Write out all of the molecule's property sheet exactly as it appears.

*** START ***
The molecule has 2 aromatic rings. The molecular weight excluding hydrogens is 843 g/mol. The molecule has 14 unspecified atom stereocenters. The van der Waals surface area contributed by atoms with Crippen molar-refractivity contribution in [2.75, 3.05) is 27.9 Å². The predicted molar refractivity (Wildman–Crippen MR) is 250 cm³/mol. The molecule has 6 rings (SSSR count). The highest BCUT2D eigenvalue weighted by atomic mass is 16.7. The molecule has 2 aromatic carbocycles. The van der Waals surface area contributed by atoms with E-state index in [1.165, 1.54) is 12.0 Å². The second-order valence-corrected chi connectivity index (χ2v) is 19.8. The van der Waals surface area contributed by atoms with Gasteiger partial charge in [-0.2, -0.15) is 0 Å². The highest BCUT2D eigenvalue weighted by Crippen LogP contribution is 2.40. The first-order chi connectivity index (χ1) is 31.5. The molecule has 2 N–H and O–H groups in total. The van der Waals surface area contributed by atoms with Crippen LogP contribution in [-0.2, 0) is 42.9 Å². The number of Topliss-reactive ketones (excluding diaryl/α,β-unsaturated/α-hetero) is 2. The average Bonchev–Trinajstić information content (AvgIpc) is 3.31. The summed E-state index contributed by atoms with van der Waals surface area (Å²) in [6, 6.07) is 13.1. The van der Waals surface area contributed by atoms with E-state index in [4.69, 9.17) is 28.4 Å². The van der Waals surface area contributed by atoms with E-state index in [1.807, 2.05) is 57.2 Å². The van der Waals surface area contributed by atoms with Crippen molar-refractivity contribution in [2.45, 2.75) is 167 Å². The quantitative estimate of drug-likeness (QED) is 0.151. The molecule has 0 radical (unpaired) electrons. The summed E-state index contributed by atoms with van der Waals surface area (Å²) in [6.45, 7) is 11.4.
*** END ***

The molecule has 2 aromatic rings. The molecular weight excluding hydrogens is 843 g/mol. The molecule has 14 unspecified atom stereocenters. The van der Waals surface area contributed by atoms with Crippen molar-refractivity contribution in [2.75, 3.05) is 27.9 Å². The predicted molar refractivity (Wildman–Crippen MR) is 250 cm³/mol. The molecule has 6 rings (SSSR count). The highest BCUT2D eigenvalue weighted by atomic mass is 16.7. The molecule has 2 aromatic carbocycles. The van der Waals surface area contributed by atoms with E-state index in [1.165, 1.54) is 12.0 Å². The second-order valence-corrected chi connectivity index (χ2v) is 19.8. The van der Waals surface area contributed by atoms with Gasteiger partial charge in [-0.2, -0.15) is 0 Å². The highest BCUT2D eigenvalue weighted by Crippen LogP contribution is 2.40. The first-order chi connectivity index (χ1) is 31.5. The molecule has 2 N–H and O–H groups in total. The van der Waals surface area contributed by atoms with Crippen LogP contribution in [-0.2, 0) is 42.9 Å². The number of Topliss-reactive ketones (excluding diaryl/α,β-unsaturated/α-hetero) is 2. The average Bonchev–Trinajstić information content (AvgIpc) is 3.31. The summed E-state index contributed by atoms with van der Waals surface area (Å²) in [6, 6.07) is 13.1. The van der Waals surface area contributed by atoms with E-state index in [4.69, 9.17) is 28.4 Å². The van der Waals surface area contributed by atoms with E-state index in [1.807, 2.05) is 57.2 Å². The van der Waals surface area contributed by atoms with Crippen molar-refractivity contribution in [2.45, 2.75) is 167 Å². The quantitative estimate of drug-likeness (QED) is 0.151. The molecule has 0 radical (unpaired) electrons. The summed E-state index contributed by atoms with van der Waals surface area (Å²) in [6.45, 7) is 11.4.